Like Vhoto, StillShot from Macadamia Apps enables you to snatch a still picture from a video clip. While Vhoto automates the process for you, StillShot allows you scroll with the video clip frame-by-frame and pick the most effective go.


StillShot is very simple to make use of. Just open up the app, pick your video clip from your video library (StillShot filterings system out your pictures, revealing just your video clips) and scroll through the frameworks.

When you locate a photo you like, strike the “Share” button, and it will be conserved in complete resolution to your camera roll. You additionally have the option to post the picture to Facebook, share it on Twitter or publish it.

The UI of StillShot is uncomplicated and reasonable. The almost all of the monitor shows each still image in the video clip and labels it according to its location in the video.

The placement tag consists of both a timestamp and structure number. The application additionally reveals a video timeline basically with a marker that enables you to view where you in the overall video clip. This is very valuable if you know you wish a still from the middle of a very long clip.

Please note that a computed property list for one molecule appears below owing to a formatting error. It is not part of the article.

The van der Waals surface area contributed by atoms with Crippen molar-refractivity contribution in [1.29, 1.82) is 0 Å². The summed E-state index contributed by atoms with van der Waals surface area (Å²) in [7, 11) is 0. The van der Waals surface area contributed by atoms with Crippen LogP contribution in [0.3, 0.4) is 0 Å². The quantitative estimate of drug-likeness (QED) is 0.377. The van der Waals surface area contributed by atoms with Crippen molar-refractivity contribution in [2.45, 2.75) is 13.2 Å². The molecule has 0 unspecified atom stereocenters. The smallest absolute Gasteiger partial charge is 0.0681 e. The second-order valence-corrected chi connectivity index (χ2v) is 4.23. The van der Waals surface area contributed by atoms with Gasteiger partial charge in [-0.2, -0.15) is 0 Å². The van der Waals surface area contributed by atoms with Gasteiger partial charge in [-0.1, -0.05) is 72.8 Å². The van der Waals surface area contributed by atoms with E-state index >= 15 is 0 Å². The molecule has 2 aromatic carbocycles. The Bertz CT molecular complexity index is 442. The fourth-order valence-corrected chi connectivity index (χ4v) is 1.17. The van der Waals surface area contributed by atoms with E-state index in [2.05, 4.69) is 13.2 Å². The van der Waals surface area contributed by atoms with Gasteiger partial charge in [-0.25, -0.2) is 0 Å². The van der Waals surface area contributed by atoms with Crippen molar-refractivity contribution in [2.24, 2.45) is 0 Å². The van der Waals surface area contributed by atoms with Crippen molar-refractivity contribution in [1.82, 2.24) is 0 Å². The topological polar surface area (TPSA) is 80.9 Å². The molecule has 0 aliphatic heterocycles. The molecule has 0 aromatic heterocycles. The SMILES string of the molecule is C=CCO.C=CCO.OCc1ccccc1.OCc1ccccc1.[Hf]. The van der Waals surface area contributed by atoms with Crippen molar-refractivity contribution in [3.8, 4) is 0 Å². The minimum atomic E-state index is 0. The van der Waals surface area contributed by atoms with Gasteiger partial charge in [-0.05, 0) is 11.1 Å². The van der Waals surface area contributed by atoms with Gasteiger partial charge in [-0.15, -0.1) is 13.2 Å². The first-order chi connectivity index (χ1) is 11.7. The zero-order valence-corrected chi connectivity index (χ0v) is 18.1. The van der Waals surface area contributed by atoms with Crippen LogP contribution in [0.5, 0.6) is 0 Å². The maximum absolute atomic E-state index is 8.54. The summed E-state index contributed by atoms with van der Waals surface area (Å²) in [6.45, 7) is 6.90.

StillShot opened up both long (3:00 min clips) and brief clips without any type of issues or downturns in performance. It was very easy to export structures and enjoyable to be able to pick them, as long as you have some persistence. I’ll admit that scrolling via hundreds of structures showing really comparable site can be cumbersome.

A number of times I simply intended to quit and run the video clip via Vhoto and have it select my best chances. Then I kept in mind the compromise– Vhoto is quickly, yet it is not always precise, selecting a photo of an individual primarily of a jump instead of mid-air. StillShot might be slower to process given that you are doing it manually, but this hand-picking ensures you acquire that best mid-air go.


There was one quirk with StillShot I came across that costs a mention. Sometimes the framework numbering of the video clip was askew. For example, the label for framework number 1 in the 00:06 s of the video clip appeared after structure number 29 in the same 00:06 s. It was an identifying error as the frames showed up in the correct series of the video clip. I found the mislabeling strange, yet not a major trouble.

This glitch might be bothersome, however, for an individual monitoring many specific frameworks in a long video clip.

StillShot is readily available for US$ 0.99 from the iOS App Store. It hasn’t been updated in a while, so it has a sometimes jarring iOS 6 feel and look. Despite the semi-old code, the app still carried out well on my iPhone 5s running the current version of iOS 7.

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